Copyright
Copyright © Cambridge University Press 2013 

Access options

Get access to the full version of this content by using one of the access options below. (Log in options will check for institutional or personal access. Content may require purchase if you do not have access.)

References

Bell, A. S., Bradley, J., Everett, J. R., Knight, M., Loesel, J., Mathias, J., McLoughlin, D., Mills, J., Sharp, R. E., Williams, C. and Wood, T. P. (2013). Plate-based diversity subset screening: an efficient paradigm for high throughput screening of a large screening file. Molecular Diversity 17, 319335. doi: 10.1007/s11030-013-9438-x.CrossRefGoogle ScholarPubMed
Castillo, E. A., Dea-Ayuela, M., Bolas-Fernandez, F., Rangel, M. E. and Gonzalez-Rosende, M. (2010). The kinetoplastid chemotherapy revisited: current drugs, recent advances and future perspectives. Current Medicinal Chemistry 17, 40274051.CrossRefGoogle ScholarPubMed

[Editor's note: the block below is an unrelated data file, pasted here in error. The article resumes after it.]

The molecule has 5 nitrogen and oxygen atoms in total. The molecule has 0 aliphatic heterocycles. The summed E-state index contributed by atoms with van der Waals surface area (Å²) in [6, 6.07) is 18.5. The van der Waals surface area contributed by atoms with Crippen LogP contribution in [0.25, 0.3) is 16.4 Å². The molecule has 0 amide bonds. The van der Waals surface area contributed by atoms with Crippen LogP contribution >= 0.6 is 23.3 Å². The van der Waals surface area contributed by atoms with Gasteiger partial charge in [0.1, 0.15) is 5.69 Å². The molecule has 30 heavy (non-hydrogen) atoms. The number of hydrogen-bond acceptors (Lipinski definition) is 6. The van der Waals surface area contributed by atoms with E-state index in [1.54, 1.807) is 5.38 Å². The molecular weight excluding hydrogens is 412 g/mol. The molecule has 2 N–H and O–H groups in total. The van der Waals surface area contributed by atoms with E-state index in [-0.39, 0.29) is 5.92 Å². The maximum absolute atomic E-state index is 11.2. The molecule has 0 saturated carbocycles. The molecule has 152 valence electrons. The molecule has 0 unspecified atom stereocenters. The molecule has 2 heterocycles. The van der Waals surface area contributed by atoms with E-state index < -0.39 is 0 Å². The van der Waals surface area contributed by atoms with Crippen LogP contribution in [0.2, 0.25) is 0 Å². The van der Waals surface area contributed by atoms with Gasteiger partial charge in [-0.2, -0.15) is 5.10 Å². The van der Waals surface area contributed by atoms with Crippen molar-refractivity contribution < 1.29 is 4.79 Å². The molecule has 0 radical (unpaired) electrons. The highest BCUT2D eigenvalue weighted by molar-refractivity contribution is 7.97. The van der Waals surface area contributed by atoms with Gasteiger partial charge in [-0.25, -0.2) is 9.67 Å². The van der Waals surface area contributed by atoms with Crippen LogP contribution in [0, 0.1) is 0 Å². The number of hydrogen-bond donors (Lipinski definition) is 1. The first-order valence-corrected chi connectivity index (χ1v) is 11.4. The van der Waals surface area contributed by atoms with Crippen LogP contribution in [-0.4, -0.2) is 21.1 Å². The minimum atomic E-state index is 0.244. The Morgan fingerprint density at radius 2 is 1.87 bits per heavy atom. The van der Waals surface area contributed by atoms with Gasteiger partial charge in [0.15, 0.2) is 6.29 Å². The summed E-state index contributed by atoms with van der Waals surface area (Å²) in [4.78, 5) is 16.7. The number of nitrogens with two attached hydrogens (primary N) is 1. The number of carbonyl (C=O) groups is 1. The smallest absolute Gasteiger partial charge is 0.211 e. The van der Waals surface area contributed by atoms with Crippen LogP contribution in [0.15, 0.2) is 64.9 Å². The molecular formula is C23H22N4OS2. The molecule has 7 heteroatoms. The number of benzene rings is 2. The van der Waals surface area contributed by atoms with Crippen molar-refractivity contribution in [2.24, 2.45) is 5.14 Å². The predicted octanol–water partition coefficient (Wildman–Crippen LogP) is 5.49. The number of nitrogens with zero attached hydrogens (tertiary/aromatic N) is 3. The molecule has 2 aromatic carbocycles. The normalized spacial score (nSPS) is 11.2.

Chawla, B. and Madhubala, R. (2010). Drug target in Leishmania. Journal of Parasitology Disease 34, 113.CrossRefGoogle ScholarPubMed
Das, A., Dasgupta, A., Sengupta, T. and Majumder, H. K. (2004). Topoisomerases of kinetoplastid parasites as potential chemotherapeutic targets. Trends in Parasitology, 20, 381387.CrossRefGoogle ScholarPubMed
De Rycker, M., Hallyburton, I., Thomas, J., Campbell, L., Wyllie, S., Joshi, D., Cameron, S., Gilbert, I. H., Wyatt, P. G., Frearson, J. A., Fairlamb, A. H. and Gray, D. W. (2013). Comparison of a high-throughput high-content intracellular Leishmania donovani assay with an axenic amastigote assay. Antimicrobial Agents and Chemotherapy 57, 29132922. doi: 10.1128/AAC.02398-12.CrossRefGoogle ScholarPubMed